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Rain dampens wildfire forecast in many areas

HELENA, Mont. — Gov. Steve Bullock was told Monday that heavy rains east of the Continental Divide have dampened predictions for an active and early fire season — but southwestern Montana still faces potential for an active late-summer fire season.

Bullock kicked off wildfire awareness week with a briefing from more than a dozen state and federal land managers and fire experts.

The governor said that half of all wildfires are caused by people. Activities around the state over the next week will highlight better ways to prevent such fires, and the threat posed to favored recreational places by wildfire.

"That's why it is up to each and every one of us to do our part to make sure Montana is protected from wildfire," Bullock said.

Heavy rains, particularly, in the final week of May, were 600 percent of normal in parts of eastern Montana, and reduced concerns about the sort of fire season that could strike that part of the state with early summer lightning storms, said meteorologist Bryan Henry with the Northern Rockies Coordination Center.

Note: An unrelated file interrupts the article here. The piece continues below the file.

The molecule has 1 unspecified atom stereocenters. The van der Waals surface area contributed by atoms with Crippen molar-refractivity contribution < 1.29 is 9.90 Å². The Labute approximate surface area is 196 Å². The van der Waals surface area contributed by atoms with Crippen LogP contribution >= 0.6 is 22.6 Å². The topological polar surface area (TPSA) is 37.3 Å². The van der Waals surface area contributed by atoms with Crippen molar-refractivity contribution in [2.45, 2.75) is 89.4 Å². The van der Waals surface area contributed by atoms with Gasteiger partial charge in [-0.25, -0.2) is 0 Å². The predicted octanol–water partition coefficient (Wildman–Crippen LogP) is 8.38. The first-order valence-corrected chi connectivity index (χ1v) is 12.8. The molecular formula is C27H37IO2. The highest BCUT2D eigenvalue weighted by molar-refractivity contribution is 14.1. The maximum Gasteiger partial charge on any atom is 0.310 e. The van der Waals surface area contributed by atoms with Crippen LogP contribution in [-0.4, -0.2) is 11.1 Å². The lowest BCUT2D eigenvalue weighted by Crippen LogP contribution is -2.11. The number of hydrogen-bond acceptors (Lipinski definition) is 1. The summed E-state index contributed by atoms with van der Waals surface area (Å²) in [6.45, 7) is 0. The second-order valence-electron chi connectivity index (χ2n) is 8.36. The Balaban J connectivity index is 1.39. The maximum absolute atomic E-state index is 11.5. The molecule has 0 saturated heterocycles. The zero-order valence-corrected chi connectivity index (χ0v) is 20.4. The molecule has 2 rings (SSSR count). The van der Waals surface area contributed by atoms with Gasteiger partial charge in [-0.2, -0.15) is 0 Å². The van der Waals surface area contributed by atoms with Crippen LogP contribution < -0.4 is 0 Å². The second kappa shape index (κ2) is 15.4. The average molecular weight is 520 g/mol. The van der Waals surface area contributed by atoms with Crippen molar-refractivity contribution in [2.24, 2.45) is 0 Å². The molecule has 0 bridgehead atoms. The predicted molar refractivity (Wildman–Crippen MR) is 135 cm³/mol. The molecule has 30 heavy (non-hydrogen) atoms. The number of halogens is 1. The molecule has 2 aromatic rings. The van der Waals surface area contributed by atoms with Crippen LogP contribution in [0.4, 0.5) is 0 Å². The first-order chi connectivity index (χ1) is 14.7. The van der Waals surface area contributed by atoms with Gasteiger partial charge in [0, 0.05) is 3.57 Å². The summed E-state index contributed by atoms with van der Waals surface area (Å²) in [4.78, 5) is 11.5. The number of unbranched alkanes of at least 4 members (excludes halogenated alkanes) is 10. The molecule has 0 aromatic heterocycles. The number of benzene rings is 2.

But he said wet spring weather is only one of the factors in predicting a late summer fire season. Others are snowpack and the time it melts, July temperatures, summer lightning storm activity and the moisture content of potential fuels.

Experts are still predicting that July through September will be drier and warmer than normal, which could intensify a drought.

Henry said that the center is predicting that a portion of southwestern Montana stretching northeast to Helena faces fire dangers similar to Idaho and other parts of the West. He said experts are including the Helena area because of the large supply of trees killed by pine beetles.

"At some point in some season that beetle kill will hurt us," Henry said.

The governor was also told that federal wildfire fighting agencies will see a small drop in available resources due to the federal automatic budget cuts. The Montana National Guard said it has lost some forces to active duty deployment, which could diminish its ability to assist with firefighting efforts.

The National Interagency Fire Center in Boise has predicted above-normal potential for significant fire activity in California, Oregon, southern Washington and much of central Idaho by July. The agency said that potential will include parts of Montana by August.